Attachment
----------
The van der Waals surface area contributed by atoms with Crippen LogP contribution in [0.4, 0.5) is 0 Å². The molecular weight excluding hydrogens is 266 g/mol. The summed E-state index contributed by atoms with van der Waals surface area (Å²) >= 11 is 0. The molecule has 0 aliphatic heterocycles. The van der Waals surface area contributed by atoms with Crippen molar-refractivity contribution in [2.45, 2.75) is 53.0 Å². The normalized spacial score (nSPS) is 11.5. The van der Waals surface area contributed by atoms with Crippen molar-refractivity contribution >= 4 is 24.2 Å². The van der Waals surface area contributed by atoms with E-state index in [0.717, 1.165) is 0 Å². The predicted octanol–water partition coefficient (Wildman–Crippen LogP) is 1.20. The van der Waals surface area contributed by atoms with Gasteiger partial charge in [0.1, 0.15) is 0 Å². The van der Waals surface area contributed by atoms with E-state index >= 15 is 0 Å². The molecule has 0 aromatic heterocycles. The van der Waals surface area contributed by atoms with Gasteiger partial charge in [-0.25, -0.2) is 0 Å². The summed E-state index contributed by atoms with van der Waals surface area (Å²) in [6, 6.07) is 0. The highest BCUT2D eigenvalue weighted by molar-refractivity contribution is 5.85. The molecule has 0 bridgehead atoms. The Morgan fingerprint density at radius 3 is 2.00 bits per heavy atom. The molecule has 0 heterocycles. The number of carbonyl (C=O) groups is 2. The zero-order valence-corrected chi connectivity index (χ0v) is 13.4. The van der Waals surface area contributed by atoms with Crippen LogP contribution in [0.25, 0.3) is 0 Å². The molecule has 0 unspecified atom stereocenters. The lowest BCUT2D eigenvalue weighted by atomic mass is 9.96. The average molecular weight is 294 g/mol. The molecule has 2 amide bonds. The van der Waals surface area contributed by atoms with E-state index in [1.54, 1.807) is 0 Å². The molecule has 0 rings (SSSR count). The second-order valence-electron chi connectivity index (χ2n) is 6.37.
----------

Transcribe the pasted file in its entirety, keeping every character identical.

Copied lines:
The van der Waals surface area contributed by atoms with Crippen LogP contribution in [0.4, 0.5) is 0 Å². The molecular weight excluding hydrogens is 266 g/mol. The summed E-state index contributed by atoms with van der Waals surface area (Å²) >= 11 is 0. The molecule has 0 aliphatic heterocycles. The van der Waals surface area contributed by atoms with Crippen molar-refractivity contribution in [2.45, 2.75) is 53.0 Å². The normalized spacial score (nSPS) is 11.5. The van der Waals surface area contributed by atoms with Crippen molar-refractivity contribution >= 4 is 24.2 Å². The van der Waals surface area contributed by atoms with E-state index in [0.717, 1.165) is 0 Å². The predicted octanol–water partition coefficient (Wildman–Crippen LogP) is 1.20. The van der Waals surface area contributed by atoms with Gasteiger partial charge in [0.1, 0.15) is 0 Å². The van der Waals surface area contributed by atoms with E-state index >= 15 is 0 Å². The molecule has 0 aromatic heterocycles. The van der Waals surface area contributed by atoms with Gasteiger partial charge in [-0.25, -0.2) is 0 Å². The summed E-state index contributed by atoms with van der Waals surface area (Å²) in [6, 6.07) is 0. The highest BCUT2D eigenvalue weighted by molar-refractivity contribution is 5.85. The molecule has 0 bridgehead atoms. The Morgan fingerprint density at radius 3 is 2.00 bits per heavy atom. The molecule has 0 heterocycles. The number of carbonyl (C=O) groups is 2. The zero-order valence-corrected chi connectivity index (χ0v) is 13.4. The van der Waals surface area contributed by atoms with Crippen LogP contribution in [0.25, 0.3) is 0 Å². The molecule has 0 unspecified atom stereocenters. The lowest BCUT2D eigenvalue weighted by atomic mass is 9.96. The average molecular weight is 294 g/mol. The molecule has 2 amide bonds. The van der Waals surface area contributed by atoms with E-state index in [1.54, 1.807) is 0 Å². The molecule has 0 rings (SSSR count). The second-order valence-electron chi connectivity index (χ2n) is 6.37.